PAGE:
And yet, as twisted workwear, big suiting, and extreme deconstruction are coming back into fashion, it’s no wonder it feels like there’s a sudden spotlight on Yamamoto’s womenswear. Looking at the fall 2023 collections, one can feel Yamamoto’s influence everywhere—whether in the oversized suiting, the purposely mangled and distressed fabrics, the undone hemlines, or even the dark and stoic focus on all-black. Yamamoto grew up with a single widowed mother, and perhaps that’s what makes his womenswear so effective and yet so radical all at once. He may just be the original male designer creating for women without the male gaze. Rather than expose the body through the prying eyes of the opposite gender, he masterfully crafts tailoring that’s akin to sculpture—shielding women’s bodies from aggressors. His clothing feels protective and powerful without creating the damsel-in-distress effect. Women have always been at the center of his design universe, his mother serving as the first light of inspiration. And that lineage continues: before he sits down for this interview, he’s accompanied by both his daughter and granddaughter.
Even as he approaches 80 years old, Yamamoto is thinking about how to shift the narrative of clothing for women. “Next collection for women, I will try a 17th-century or 18th-century European concept,” he says. “I hate it. I want to change it, because at that moment, women and girls were treated as dolls for men. I don’t like it.”
And that’s just the point. Yamamoto has always reinvented clothing for women as powerful reclamations. He starts to trace an hourglass figure with his hands in the air between cigarettes and sips of tea. “When I look at women’s bodies, I feel like I’m traveling in the desert,” he says. “At the beginning, when I was young, I was studying a lot from tailoring, but it became so boring. I often suffer from women’s corsets. I hate them, but sometimes I start with a corset which I can move or relax for women. So in that way, I’ve twisted it.”
Born in Tokyo, he graduated with a law degree from Keio University in 1966, but quickly became bored by the world of law and order. So he joined his mother at her Shinjuku dressmaking shop, learned sewing and tailoring techniques, and eventually enrolled in Japan’s famed Bunka Fashion College. He presented his first collection in Tokyo in 1977, followed by his first Paris collection in 1981. A sea of black clothing, the latter collection consisted of elegant deconstruction and aged fabrics. Flat shoes, undone hemlines, and unraveled seams made for a brand-new aesthetic that favored darkness and looseness over opulence and formality. By the mid 1980s, the designer had opened his first shop in Paris. “I was walking around the city, and so many ladies and women were wearing colorful clothing,” Yamamoto says of his early obsession with the color that would become his signature. “It bothered me and my eyes. So I just started with black. Everything started from there.”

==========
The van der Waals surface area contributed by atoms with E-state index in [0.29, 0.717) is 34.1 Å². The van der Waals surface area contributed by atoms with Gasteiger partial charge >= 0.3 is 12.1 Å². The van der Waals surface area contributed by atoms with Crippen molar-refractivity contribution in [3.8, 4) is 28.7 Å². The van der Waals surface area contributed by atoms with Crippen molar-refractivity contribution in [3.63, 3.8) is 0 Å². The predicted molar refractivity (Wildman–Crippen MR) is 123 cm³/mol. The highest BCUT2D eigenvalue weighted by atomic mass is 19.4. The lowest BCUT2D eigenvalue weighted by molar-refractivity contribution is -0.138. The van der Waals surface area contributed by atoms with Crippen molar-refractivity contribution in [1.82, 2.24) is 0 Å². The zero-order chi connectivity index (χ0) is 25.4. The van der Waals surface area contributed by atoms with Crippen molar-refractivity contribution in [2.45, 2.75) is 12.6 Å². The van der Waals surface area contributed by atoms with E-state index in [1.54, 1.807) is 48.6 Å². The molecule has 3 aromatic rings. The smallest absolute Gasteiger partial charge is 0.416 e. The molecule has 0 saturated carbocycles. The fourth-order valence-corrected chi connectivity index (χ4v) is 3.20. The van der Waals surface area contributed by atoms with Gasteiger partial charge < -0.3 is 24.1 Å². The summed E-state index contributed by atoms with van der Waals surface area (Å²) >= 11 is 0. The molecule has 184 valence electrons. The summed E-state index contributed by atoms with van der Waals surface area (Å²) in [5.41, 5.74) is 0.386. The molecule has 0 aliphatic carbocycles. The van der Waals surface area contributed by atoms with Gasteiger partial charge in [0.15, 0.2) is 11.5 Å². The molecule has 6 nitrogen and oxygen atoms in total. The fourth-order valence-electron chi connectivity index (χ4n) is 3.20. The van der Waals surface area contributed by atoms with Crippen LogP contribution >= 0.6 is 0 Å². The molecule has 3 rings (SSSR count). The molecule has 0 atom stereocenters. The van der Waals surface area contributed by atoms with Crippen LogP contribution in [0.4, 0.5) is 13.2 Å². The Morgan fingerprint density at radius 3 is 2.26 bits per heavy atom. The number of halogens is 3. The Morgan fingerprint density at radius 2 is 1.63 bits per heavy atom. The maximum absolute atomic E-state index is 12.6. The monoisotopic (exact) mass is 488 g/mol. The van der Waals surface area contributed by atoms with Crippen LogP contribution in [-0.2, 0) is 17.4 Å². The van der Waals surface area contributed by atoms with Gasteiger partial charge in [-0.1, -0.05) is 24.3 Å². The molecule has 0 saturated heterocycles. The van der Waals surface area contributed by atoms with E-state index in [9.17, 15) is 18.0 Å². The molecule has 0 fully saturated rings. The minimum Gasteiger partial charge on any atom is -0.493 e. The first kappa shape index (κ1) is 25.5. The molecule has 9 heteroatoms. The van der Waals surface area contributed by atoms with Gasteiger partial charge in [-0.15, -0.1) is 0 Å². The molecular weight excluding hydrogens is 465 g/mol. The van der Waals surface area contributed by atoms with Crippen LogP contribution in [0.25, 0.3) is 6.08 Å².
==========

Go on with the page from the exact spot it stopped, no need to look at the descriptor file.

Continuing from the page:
Black is deeply ingrained in Yamamoto’s work and persona in a manner that’s unlike any other brand. The label currently shows four times a year in Paris, including the designer’s men’s and women’s shows. To him, Paris feels intrinsic at this point: “They need me,” he says. His fall womenswear 2023 show opened with a model wearing a draped and deconstructed coat to the tune of Yamamoto himself singing Leonard Cohen’s “I’m Your Man.” “After so many years fighting with black fabric, this time, I wanted to find a new charm to the surprise of black fabric,” he says. “Every time, I do. Last collection, I used strong red, so that is the reason why I wanted to make black strong. Can you find some other color that can compete with black? Red is the only color.”
Still, when the designer launched his brand in Paris initially, the fashion press was shocked by the idea of luxury fashion steeped in black. All those holes, frayed edges, and imperfections eventually gave way to technical flannel folds, extreme asymmetric-cut bias and blossoms of chiffon and tulle poufs on coats and skirts. “When people wear black, it’s for a special occasion—it’s for when people come together. Black is sad,” he adds.